One is relationships. People want to inherently feel like they belong. The second is that people want autonomy. This does not just mean that everybody needs to work whenever they want to work. It means that they have a voice in what they’re doing, some sort of agency over how they’re doing something, where they’re doing it, and when they’re doing the work.
Now, say you’re a supervisor of a line manufacturing… a manufacturing company that has line workers, and you’re saying, well, that’s impossible. But it is still possible to give them a voice over how their work gets done, you know? Create the space for feedback.
Third is mastery. So, making sure people have a learning and development pathway that you, as an organization, know and honor their unique strengths. You honor their unique skills, and you give them a pathway to use those strengths in challenging situations.
And then finally, what we’ve been talking about, is purpose. Right. And that is essential for all of the other things, because when people don’t feel like they matter, it’s easy for nothing to matter. So, relationships, autonomy, mastery, and purpose. Those are the ultimate benefits that you can give an employee that will be your ultimate differentiator.
Lucy: So, we’ve reached the two-year mark and the pandemic. Many employees are desiring a deeper connection in their communities and in their work. What’s the best way – and you touched on this a bit in the previous question – but what’s the best way for companies to address this both immediately and long term?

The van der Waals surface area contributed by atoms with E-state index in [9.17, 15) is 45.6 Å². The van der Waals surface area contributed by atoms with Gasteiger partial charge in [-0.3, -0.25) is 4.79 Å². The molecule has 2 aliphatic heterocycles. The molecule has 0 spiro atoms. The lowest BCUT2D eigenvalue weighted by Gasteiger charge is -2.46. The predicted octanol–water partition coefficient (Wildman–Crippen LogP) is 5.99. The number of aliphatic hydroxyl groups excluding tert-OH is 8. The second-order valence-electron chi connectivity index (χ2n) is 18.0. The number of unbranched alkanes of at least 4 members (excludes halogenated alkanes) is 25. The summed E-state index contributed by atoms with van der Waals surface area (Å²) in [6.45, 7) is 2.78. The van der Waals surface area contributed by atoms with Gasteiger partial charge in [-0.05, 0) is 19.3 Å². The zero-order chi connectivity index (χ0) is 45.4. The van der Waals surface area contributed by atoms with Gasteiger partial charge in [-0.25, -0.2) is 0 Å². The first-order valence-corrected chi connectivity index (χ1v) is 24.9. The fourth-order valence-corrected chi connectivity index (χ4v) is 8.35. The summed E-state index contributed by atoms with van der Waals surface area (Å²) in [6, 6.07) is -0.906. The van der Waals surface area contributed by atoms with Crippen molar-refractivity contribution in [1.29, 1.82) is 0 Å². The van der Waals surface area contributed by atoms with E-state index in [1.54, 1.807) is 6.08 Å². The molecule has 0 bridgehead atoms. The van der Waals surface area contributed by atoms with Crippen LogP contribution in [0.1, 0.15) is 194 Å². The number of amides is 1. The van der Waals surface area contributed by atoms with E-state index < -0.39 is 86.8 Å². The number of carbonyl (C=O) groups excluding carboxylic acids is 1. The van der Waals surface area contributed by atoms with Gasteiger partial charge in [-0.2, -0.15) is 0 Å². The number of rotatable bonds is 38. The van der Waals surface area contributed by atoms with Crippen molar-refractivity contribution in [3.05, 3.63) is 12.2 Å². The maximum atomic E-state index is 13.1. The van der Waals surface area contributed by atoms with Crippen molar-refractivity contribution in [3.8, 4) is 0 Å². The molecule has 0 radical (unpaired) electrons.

Zach: I think often, when it comes to leadership, we think that it’s just something natural that people are born with, or just some people get. But the problem with intuition is it doesn’t scale. So, if you just rely on people to go and be good leaders because they’ve had experience working, that usually doesn’t scale well. Just because someone’s a good worker doesn’t mean they’re a great leader. So, I think what the last two years has shown us is that there’s not just a demand for, you know, it’s not just a great resignation, it has to be a great reskilling of leaders … anybody in your organization who supervises anybody… think of this as the ultimate responsibility of any leader, really, is to be responsible for where people spend 35% of their waking lives – people with lives as vivid and complex and important as yours. And so being able to reskill leaders so they can create moments of mattering is essential. And what we know is that, when people feel like they matter, there’s three things happening.